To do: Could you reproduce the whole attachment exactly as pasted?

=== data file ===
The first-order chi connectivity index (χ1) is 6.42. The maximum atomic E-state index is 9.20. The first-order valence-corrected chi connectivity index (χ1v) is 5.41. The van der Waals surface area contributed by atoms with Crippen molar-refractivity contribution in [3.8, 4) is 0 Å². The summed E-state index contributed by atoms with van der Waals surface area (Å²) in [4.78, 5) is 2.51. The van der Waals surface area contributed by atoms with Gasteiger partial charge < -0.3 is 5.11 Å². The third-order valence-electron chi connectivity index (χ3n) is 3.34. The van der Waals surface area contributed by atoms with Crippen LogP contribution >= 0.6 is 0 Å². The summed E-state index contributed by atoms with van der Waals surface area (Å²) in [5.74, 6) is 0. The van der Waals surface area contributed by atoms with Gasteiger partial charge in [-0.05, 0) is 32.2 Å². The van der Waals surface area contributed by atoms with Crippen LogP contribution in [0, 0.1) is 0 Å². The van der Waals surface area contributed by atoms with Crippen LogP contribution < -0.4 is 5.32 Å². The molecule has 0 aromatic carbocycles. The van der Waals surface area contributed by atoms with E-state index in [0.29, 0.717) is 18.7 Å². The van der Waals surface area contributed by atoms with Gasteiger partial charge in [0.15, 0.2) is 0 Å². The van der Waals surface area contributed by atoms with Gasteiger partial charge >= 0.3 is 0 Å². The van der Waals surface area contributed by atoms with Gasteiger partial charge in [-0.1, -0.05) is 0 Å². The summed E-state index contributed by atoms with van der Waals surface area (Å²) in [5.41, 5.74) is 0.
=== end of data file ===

The first-order chi connectivity index (χ1) is 6.42. The maximum atomic E-state index is 9.20. The first-order valence-corrected chi connectivity index (χ1v) is 5.41. The van der Waals surface area contributed by atoms with Crippen molar-refractivity contribution in [3.8, 4) is 0 Å². The summed E-state index contributed by atoms with van der Waals surface area (Å²) in [4.78, 5) is 2.51. The van der Waals surface area contributed by atoms with Gasteiger partial charge < -0.3 is 5.11 Å². The third-order valence-electron chi connectivity index (χ3n) is 3.34. The van der Waals surface area contributed by atoms with Crippen LogP contribution >= 0.6 is 0 Å². The summed E-state index contributed by atoms with van der Waals surface area (Å²) in [5.74, 6) is 0. The van der Waals surface area contributed by atoms with Gasteiger partial charge in [-0.05, 0) is 32.2 Å². The van der Waals surface area contributed by atoms with Crippen LogP contribution in [0, 0.1) is 0 Å². The van der Waals surface area contributed by atoms with Crippen LogP contribution < -0.4 is 5.32 Å². The molecule has 0 aromatic carbocycles. The van der Waals surface area contributed by atoms with E-state index in [0.29, 0.717) is 18.7 Å². The van der Waals surface area contributed by atoms with Gasteiger partial charge in [0.15, 0.2) is 0 Å². The van der Waals surface area contributed by atoms with Gasteiger partial charge >= 0.3 is 0 Å². The van der Waals surface area contributed by atoms with Gasteiger partial charge in [-0.1, -0.05) is 0 Å². The summed E-state index contributed by atoms with van der Waals surface area (Å²) in [5.41, 5.74) is 0.